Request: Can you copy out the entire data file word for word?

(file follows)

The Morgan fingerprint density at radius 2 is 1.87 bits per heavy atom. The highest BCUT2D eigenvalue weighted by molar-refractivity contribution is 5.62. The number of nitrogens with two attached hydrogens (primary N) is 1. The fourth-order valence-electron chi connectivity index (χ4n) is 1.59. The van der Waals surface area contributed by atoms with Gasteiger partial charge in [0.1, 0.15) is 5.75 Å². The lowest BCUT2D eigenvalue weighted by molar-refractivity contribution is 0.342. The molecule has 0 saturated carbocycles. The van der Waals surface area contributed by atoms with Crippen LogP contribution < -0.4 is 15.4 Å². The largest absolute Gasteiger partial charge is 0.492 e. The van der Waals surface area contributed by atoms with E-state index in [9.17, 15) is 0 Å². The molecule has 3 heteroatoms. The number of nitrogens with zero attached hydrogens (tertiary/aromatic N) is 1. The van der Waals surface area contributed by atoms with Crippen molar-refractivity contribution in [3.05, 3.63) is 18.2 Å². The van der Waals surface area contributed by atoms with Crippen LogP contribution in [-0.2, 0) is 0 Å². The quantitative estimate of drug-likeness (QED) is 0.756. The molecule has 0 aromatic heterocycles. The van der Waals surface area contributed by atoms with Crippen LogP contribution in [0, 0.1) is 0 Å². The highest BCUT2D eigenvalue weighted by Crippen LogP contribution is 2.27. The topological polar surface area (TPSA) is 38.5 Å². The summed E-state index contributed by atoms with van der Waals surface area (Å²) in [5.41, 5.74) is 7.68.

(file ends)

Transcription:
The Morgan fingerprint density at radius 2 is 1.87 bits per heavy atom. The highest BCUT2D eigenvalue weighted by molar-refractivity contribution is 5.62. The number of nitrogens with two attached hydrogens (primary N) is 1. The fourth-order valence-electron chi connectivity index (χ4n) is 1.59. The van der Waals surface area contributed by atoms with Gasteiger partial charge in [0.1, 0.15) is 5.75 Å². The lowest BCUT2D eigenvalue weighted by molar-refractivity contribution is 0.342. The molecule has 0 saturated carbocycles. The van der Waals surface area contributed by atoms with Crippen LogP contribution < -0.4 is 15.4 Å². The largest absolute Gasteiger partial charge is 0.492 e. The van der Waals surface area contributed by atoms with E-state index in [9.17, 15) is 0 Å². The molecule has 3 heteroatoms. The number of nitrogens with zero attached hydrogens (tertiary/aromatic N) is 1. The van der Waals surface area contributed by atoms with Crippen molar-refractivity contribution in [3.05, 3.63) is 18.2 Å². The van der Waals surface area contributed by atoms with Crippen LogP contribution in [-0.2, 0) is 0 Å². The quantitative estimate of drug-likeness (QED) is 0.756. The molecule has 0 aromatic heterocycles. The van der Waals surface area contributed by atoms with Crippen LogP contribution in [0, 0.1) is 0 Å². The highest BCUT2D eigenvalue weighted by Crippen LogP contribution is 2.27. The topological polar surface area (TPSA) is 38.5 Å². The summed E-state index contributed by atoms with van der Waals surface area (Å²) in [5.41, 5.74) is 7.68.